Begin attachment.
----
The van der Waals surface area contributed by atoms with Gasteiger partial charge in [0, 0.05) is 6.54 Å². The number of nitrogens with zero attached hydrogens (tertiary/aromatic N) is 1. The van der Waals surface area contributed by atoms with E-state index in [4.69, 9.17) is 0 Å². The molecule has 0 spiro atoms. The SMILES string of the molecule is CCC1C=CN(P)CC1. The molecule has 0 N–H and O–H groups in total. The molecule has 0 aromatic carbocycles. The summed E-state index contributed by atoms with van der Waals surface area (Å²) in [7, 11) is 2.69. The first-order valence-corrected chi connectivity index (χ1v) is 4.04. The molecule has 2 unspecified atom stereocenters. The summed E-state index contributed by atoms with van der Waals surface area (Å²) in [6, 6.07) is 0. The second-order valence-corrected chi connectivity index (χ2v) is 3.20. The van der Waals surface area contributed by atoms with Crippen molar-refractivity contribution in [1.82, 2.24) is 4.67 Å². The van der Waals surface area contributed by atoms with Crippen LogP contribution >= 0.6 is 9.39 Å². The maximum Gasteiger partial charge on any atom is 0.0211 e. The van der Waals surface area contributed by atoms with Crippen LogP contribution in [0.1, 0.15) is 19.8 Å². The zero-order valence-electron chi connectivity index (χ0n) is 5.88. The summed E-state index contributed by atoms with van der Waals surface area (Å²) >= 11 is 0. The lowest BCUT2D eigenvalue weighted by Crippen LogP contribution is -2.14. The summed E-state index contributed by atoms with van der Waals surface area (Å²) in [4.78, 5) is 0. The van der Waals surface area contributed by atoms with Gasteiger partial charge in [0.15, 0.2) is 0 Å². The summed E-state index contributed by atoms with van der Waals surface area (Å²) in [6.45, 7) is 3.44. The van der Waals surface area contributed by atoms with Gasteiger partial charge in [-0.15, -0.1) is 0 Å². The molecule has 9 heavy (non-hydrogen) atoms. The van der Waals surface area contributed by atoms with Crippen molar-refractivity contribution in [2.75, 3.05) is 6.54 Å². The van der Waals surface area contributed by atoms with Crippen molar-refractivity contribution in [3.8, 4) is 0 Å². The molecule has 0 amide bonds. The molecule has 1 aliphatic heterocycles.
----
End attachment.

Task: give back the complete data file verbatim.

The van der Waals surface area contributed by atoms with Gasteiger partial charge in [0, 0.05) is 6.54 Å². The number of nitrogens with zero attached hydrogens (tertiary/aromatic N) is 1. The van der Waals surface area contributed by atoms with E-state index in [4.69, 9.17) is 0 Å². The molecule has 0 spiro atoms. The SMILES string of the molecule is CCC1C=CN(P)CC1. The molecule has 0 N–H and O–H groups in total. The molecule has 0 aromatic carbocycles. The summed E-state index contributed by atoms with van der Waals surface area (Å²) in [7, 11) is 2.69. The first-order valence-corrected chi connectivity index (χ1v) is 4.04. The molecule has 2 unspecified atom stereocenters. The summed E-state index contributed by atoms with van der Waals surface area (Å²) in [6, 6.07) is 0. The second-order valence-corrected chi connectivity index (χ2v) is 3.20. The van der Waals surface area contributed by atoms with Crippen molar-refractivity contribution in [1.82, 2.24) is 4.67 Å². The van der Waals surface area contributed by atoms with Crippen LogP contribution >= 0.6 is 9.39 Å². The maximum Gasteiger partial charge on any atom is 0.0211 e. The van der Waals surface area contributed by atoms with Crippen LogP contribution in [0.1, 0.15) is 19.8 Å². The zero-order valence-electron chi connectivity index (χ0n) is 5.88. The summed E-state index contributed by atoms with van der Waals surface area (Å²) >= 11 is 0. The lowest BCUT2D eigenvalue weighted by Crippen LogP contribution is -2.14. The summed E-state index contributed by atoms with van der Waals surface area (Å²) in [4.78, 5) is 0. The van der Waals surface area contributed by atoms with Gasteiger partial charge in [0.15, 0.2) is 0 Å². The summed E-state index contributed by atoms with van der Waals surface area (Å²) in [6.45, 7) is 3.44. The van der Waals surface area contributed by atoms with Gasteiger partial charge in [-0.15, -0.1) is 0 Å². The molecule has 9 heavy (non-hydrogen) atoms. The van der Waals surface area contributed by atoms with Crippen molar-refractivity contribution in [2.75, 3.05) is 6.54 Å². The van der Waals surface area contributed by atoms with Crippen molar-refractivity contribution in [3.8, 4) is 0 Å². The molecule has 0 amide bonds. The molecule has 1 aliphatic heterocycles.